Last week Bloomberg reported that prosecutors are investigating potential fraud relating to FTX transfers to the Bahamas, presumably the ones made shortly before the bankruptcy. However, there are unanswered fundamental questions about the early days of FTX, when clients wired money to FTX via Alameda.
Former FTX CEO Sam Bankman Fried (SBF) stated that FTX lacked a bank account in the early days, so customers wired money to Alameda. And these transfers account for a significant amount of the funds owed by Alameda to FTX at bankruptcy.
This raises two related questions:
1. When Alameda received money from clients, why didn’t it buy stablecoins and transfer the coins to FTX?
2. If FTX didn’t receive the cash from Alameda, how did it buy crypto for clients to keep assets fully backed?
Before exploring the questions, let’s look at how fraud is defined. Simplistically, fraud is when someone suffers a loss linked to a misrepresentation. Such as stating your assets are backed one-for-one when they are not. Civil fraud is usually the result of carelessness or negligence. There’s a need to show someone did something on purpose to prove criminal fraud, and this is the one that could potentially carry jail time.
Why didn’t Alameda transfer stablecoins to FTX?
According to Bankman Fried, when clients wired money to Alameda intended for FTX, Alameda essentially considered it an IOU to FTX (IOU is our shorthand). In the FTX books, clients were shown they had money, and the Alameda account at FTX was overdrawn by the same amount.
That looks bad.
If FTX intended to do right by its clients, this treatment is very odd. It goes to heart of whether or not FTX had good intentions toward its clients.
Ignoring how the transaction was treated, going to first principles, this is what should have happened:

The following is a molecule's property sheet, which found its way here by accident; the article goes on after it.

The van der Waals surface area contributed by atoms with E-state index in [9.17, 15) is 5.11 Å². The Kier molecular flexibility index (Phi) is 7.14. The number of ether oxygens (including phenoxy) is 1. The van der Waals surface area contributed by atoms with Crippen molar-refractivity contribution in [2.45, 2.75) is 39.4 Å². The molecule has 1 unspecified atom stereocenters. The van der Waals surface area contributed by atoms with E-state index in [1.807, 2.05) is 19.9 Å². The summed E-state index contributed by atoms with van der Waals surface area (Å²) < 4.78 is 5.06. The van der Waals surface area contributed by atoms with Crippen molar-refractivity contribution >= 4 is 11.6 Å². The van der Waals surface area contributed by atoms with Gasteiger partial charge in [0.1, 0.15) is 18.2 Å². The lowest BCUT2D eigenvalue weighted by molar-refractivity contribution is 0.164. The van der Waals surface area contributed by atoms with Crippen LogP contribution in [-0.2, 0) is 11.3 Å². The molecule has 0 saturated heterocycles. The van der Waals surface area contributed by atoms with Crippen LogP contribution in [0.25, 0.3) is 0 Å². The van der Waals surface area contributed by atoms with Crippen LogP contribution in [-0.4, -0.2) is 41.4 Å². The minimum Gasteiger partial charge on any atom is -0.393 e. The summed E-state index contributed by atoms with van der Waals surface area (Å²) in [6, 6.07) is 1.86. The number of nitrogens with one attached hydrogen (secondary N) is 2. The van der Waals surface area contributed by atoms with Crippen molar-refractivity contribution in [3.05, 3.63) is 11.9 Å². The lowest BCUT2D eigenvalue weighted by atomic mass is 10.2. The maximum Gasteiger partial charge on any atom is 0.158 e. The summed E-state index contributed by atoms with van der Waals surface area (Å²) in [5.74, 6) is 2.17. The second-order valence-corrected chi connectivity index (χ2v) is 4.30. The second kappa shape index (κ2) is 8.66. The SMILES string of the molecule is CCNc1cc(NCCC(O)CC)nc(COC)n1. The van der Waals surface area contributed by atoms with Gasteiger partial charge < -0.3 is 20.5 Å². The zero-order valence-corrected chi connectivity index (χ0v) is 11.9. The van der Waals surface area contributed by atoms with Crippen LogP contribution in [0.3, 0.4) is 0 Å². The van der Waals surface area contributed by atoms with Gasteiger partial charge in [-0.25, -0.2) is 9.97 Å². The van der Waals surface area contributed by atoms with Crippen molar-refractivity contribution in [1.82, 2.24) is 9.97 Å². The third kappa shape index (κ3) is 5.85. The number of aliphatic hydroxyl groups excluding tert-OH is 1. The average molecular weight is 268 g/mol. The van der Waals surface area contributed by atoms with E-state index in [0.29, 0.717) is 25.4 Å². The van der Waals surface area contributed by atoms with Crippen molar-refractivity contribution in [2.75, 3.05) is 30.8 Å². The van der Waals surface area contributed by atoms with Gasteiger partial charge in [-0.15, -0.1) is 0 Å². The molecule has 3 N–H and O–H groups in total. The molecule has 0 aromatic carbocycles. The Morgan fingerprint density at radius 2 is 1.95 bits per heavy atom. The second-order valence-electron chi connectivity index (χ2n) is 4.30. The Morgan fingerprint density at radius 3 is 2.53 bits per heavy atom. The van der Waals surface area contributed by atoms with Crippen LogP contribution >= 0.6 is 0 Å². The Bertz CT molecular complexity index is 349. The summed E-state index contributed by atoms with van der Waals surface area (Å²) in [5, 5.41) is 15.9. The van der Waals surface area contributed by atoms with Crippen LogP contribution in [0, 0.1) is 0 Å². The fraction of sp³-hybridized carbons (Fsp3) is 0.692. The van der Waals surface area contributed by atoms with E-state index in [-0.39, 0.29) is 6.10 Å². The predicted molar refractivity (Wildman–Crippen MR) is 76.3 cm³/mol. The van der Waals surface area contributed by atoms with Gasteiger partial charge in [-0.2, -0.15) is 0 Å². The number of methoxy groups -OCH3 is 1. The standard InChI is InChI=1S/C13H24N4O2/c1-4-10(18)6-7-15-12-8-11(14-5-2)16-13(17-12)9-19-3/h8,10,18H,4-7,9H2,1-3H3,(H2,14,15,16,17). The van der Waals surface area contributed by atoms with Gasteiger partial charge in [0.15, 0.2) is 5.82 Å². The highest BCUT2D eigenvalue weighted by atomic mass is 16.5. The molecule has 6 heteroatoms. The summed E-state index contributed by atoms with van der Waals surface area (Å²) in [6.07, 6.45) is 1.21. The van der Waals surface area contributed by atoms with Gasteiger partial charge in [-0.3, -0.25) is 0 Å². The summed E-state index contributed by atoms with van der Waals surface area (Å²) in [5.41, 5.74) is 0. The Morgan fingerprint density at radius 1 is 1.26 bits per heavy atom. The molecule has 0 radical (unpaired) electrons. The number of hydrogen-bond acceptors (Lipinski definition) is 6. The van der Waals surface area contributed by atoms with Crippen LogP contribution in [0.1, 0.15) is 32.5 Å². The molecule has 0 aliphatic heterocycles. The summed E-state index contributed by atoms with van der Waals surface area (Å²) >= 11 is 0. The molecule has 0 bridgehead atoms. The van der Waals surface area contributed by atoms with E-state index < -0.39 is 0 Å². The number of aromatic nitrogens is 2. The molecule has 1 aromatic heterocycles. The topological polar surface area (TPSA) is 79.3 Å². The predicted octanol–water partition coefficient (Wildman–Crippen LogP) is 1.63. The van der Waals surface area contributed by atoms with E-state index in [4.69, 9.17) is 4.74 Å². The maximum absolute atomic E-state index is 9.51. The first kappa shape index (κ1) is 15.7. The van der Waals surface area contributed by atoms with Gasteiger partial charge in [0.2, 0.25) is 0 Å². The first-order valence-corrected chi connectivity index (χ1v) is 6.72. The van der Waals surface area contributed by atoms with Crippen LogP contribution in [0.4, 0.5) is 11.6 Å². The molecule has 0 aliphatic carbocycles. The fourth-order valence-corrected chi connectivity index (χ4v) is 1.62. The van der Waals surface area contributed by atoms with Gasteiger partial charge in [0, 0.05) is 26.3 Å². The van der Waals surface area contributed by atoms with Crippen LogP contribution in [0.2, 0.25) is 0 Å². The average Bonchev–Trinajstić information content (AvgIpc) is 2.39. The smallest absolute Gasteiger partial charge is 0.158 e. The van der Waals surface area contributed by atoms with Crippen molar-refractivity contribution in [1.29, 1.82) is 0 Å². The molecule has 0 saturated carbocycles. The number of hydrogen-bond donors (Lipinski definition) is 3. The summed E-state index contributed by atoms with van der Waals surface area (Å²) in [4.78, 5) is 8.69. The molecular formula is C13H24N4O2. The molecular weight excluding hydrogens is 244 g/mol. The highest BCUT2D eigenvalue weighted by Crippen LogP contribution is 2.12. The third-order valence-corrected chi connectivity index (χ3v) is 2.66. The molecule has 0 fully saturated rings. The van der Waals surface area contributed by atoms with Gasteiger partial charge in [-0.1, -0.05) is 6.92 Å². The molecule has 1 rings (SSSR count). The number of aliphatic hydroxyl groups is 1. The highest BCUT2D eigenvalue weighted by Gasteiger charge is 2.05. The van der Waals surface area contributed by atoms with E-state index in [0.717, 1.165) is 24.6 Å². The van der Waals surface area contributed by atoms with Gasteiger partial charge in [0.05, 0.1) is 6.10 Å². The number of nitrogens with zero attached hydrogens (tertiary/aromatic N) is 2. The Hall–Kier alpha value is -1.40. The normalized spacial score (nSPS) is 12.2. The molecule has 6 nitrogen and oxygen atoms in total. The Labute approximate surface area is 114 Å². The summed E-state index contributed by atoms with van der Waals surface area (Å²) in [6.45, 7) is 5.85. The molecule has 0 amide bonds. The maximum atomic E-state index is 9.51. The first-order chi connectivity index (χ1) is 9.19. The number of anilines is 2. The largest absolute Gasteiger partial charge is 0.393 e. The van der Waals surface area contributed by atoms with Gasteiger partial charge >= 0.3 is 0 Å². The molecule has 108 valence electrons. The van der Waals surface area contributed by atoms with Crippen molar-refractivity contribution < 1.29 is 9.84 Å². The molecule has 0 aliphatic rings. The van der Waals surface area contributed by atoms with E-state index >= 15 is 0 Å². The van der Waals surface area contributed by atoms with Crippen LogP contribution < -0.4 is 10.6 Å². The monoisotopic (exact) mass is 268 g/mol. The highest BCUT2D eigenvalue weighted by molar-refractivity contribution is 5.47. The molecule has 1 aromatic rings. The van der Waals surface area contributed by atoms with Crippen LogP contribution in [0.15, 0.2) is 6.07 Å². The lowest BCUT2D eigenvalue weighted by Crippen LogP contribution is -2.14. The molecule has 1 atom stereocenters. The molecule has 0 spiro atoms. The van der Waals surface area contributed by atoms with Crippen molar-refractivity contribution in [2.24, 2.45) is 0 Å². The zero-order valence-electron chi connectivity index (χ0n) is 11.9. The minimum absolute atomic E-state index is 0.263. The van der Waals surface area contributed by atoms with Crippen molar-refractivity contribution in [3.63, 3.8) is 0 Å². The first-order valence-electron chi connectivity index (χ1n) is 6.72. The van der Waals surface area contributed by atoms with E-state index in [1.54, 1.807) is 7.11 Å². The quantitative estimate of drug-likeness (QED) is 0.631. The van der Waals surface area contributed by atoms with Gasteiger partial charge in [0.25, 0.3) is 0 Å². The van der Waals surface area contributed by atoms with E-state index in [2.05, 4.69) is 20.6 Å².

- Clients wire money to Alameda
- Alameda buys the equivalent in stablecoins
- Alameda transfers stablecoins to FTX
- FTX now has stablecoins in custody that belong to the client
- The client asks FTX to use stablecoins to buy, say, Bitcoin, which it holds in custody
If this had happened, there would be no intercompany balance between Alameda and FTX.
If this was not the route taken. Why???
Also it’s worth noting that Alameda Research is one of the two largest intermediaries for distributing newly minted Tether stablecoins. Protos found that Alameda has distributed more than a third of all newly minted Tether. And Alameda’s activity is mainly since FTX started.
The vast majority of the newly minted stablecoin – more than $30 billion – has gone directly to FTX.
So it’s not like the option of providing FTX with stablecoins in exchange for the wired money would have seemed odd to Alameda. It would have been by far the most obvious scenario.
And the Protos figures imply that this might have been what happened.
As an aside, during the early days when this methodology for wire transfers was developed, SBF was CEO of both companies, and the headcount was low. It’s inconceivable that SBF wasn’t involved in deciding how to treat the wire transfers.
a. Either Alameda transferred stablecoins, in which case, SBF mistakenly stated the Alameda balance related to the wire transfers when it didn’t. In which case, how did the Alameda balance get so huge?
b. Alameda kept the money and gave FTX an IOU, which looks like a knowingly poor attitude on FTX’s side towards its clients
c. Alameda minted stablecoins but kept them and still gave FTX an IOU, which also looks bad.
How did FTX buy coins for clients without the money?
Let’s assume that when clients wired Alameda, FTX didn’t receive the cash or stablecoins from Alameda (as SBF has stated). So, how did FTX buy currencies for clients?
Without FTX having massive capital buffers, the most likely answer is that FTX client assets were not fully backed. And that’s not just recently.
If all the clients just parked their cash and crypto at FTX and traded spot only, then it might provide an opportunity to prosecute fraud from the start. And there might be a possibility of arguing that that ‘spot only’ clients were defrauded.
However, SBF keeps harping on about some clients agreeing to lend funds and many trading derivatives on margin. He’s trying to argue that it was okay for these clients if the backing was a combination of digital assets and the Alameda IOU.
The issue is the digital assets of ‘spot only’ clients should have been segregated from others to ensure they were always one-to-one backed. Was a lack of segregation negligent or intentional?
That relates back to the first question. Did the creation of the Alameda intercompany balances show a disregard for clients in the first place? If a prosecutor can prove there was intent, then the fraud was a crime.